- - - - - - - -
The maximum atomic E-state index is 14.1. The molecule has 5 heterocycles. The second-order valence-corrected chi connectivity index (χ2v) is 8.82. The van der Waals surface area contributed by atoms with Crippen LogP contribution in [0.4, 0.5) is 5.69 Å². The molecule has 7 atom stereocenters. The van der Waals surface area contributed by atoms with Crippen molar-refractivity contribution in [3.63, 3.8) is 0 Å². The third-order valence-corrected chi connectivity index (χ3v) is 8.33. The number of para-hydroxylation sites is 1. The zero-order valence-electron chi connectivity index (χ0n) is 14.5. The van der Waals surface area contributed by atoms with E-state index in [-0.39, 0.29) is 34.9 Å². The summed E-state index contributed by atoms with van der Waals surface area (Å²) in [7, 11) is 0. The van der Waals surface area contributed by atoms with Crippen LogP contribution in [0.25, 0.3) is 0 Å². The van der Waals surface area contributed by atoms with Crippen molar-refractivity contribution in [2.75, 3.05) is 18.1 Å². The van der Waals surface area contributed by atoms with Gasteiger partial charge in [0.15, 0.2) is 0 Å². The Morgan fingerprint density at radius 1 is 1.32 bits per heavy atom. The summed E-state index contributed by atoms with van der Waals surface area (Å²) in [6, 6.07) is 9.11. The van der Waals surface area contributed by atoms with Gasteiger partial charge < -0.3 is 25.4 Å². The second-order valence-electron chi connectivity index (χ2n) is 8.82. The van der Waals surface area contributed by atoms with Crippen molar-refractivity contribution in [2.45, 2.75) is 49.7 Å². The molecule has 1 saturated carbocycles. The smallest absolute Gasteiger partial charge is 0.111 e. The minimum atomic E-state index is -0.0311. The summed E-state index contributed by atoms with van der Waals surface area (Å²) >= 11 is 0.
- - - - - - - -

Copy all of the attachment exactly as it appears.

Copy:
The maximum atomic E-state index is 14.1. The molecule has 5 heterocycles. The second-order valence-corrected chi connectivity index (χ2v) is 8.82. The van der Waals surface area contributed by atoms with Crippen LogP contribution in [0.4, 0.5) is 5.69 Å². The molecule has 7 atom stereocenters. The van der Waals surface area contributed by atoms with Crippen molar-refractivity contribution in [3.63, 3.8) is 0 Å². The third-order valence-corrected chi connectivity index (χ3v) is 8.33. The number of para-hydroxylation sites is 1. The zero-order valence-electron chi connectivity index (χ0n) is 14.5. The van der Waals surface area contributed by atoms with E-state index in [-0.39, 0.29) is 34.9 Å². The summed E-state index contributed by atoms with van der Waals surface area (Å²) in [7, 11) is 0. The van der Waals surface area contributed by atoms with Crippen LogP contribution in [0.25, 0.3) is 0 Å². The van der Waals surface area contributed by atoms with Crippen molar-refractivity contribution in [2.75, 3.05) is 18.1 Å². The van der Waals surface area contributed by atoms with Gasteiger partial charge in [0.15, 0.2) is 0 Å². The Morgan fingerprint density at radius 1 is 1.32 bits per heavy atom. The summed E-state index contributed by atoms with van der Waals surface area (Å²) in [6, 6.07) is 9.11. The van der Waals surface area contributed by atoms with Gasteiger partial charge < -0.3 is 25.4 Å². The second-order valence-electron chi connectivity index (χ2n) is 8.82. The van der Waals surface area contributed by atoms with Crippen molar-refractivity contribution in [2.45, 2.75) is 49.7 Å². The molecule has 1 saturated carbocycles. The smallest absolute Gasteiger partial charge is 0.111 e. The minimum atomic E-state index is -0.0311. The summed E-state index contributed by atoms with van der Waals surface area (Å²) >= 11 is 0.